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  Texas : Feature : Columns : "They shoe horses, don't they?"

Midday at the Oasis

by Johnny Stucco
Photos courtesy Erik Whetstone

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Oasis gas station, movie set for movie Dancer Texas
The tight shadows show the sun to be directly overhead - the most welcome time to find an oasis.

Photo courtesy Erik Whetstone, April 2005
Readers' Update September 11, 2005
Subject: Oasis Gas Station is Gone

Dear Editor, I recently returned from a September trip to the Ft Davis area. I was really looking forward to taking photos of the Oasis Gas Station as a friend had taken some really cool pictures of it a couple of years ago. I drove out to the site and was disappointed to find it had either been torn down or destroyed. All that was left was a couple of small adobe pieces on the ground. I inquired with a few Ft Davis locals as to what had happened and they were not aware that the structure was gone. One person had driven by it as recently as back in the spring and said that even though it was crumbling it had still been standing.

I just found your great website while researching about the Oasis and wanted to let your readers know it was gone and inquire as to whether anyone knew what had happened to it. Thanks, - Beth Booher
* * * * *

Midday at the Oasis

The Oasis Gas Station in Jeff Davis County has become one of our favorite Texas locations. First sent in by Charlotte Thurman of Midland, we've received many letters about the Oasis over the years.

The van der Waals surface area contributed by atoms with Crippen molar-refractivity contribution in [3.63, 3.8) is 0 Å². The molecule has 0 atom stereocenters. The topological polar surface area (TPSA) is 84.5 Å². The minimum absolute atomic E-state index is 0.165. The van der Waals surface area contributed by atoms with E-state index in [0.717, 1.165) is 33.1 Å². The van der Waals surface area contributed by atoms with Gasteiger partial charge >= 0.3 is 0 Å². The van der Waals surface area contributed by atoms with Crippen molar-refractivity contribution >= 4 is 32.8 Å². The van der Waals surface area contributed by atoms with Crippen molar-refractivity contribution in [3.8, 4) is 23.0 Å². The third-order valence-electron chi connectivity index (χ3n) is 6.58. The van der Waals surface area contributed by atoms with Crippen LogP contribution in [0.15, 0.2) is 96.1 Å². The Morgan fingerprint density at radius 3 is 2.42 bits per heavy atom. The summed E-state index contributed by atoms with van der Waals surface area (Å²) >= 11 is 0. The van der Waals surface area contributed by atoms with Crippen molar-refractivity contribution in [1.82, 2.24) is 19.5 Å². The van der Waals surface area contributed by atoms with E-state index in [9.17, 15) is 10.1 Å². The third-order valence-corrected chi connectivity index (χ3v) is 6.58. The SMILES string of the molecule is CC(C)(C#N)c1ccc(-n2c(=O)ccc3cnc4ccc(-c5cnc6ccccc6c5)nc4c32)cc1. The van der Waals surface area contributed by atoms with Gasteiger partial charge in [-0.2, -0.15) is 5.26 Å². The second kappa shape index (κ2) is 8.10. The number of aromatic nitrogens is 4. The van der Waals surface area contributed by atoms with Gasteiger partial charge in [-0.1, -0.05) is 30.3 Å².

Having never pumped a pint, let alone a gallon of gasoline, this station-that-never-was has become our symbol for a particular period in Texas history. It's the just-another-station you never paid attention to on your summer trips; the station you prayed for when your gas guage needle was buried in the E, and the one where you felt guilty about using their restroom - after you had just filled your tank at the station 20 miles back.
The fact that it was a prop for the movie Dancer, Texas Pop. 81, doesn't change a thing. It's the quintessential 1950s roadtrip gas station. And being a movie prop - there's no shortage of imagined scenarios of what never happened here. Had a revolver once been taped under the toilet tank lid? Had the teenage hitchiker escaped out the bathroom window? Did Jack Nicholson get a ride with a trucker here or was it Thelma or Louise that lost her money in the Dr. Pepper machine?
DVD
Dancer, Texas Pop. 81
It's special to the staff here at TE for it was Charlotte's photo that prompted Erik Whetstone to write to us. Erik has since become our Ghost Town Editor/Photographer and four years and several hundred images later, Erik wrote to remind us: "I don’t know if you remember my original email or not, but when I first found Texas Escapes, I had commented on how much I wanted to shoot the Oasis." "I thought you’d like to see how it was holding up."
Faux ghost sign for Dr. Pepper



The faux "ghost sign" for Dr. Pepper - shows the painter's skill.

Photo courtesy Erik Whetstone, April 2005


Well, it seems to be holding up fine and its remote location has spared it the vandalism and grafitti that other abandoned businesses have suffered.

Here's to the Oasis - a tangible (albeit faux) relic of our collective memory.

Oasis gas station in the wilderness
The Oasis Gas Station in 2001
Photo courtesy Charlotte Thurman, 2001
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© John Troesser
More Photos by Erik Whetstone
 
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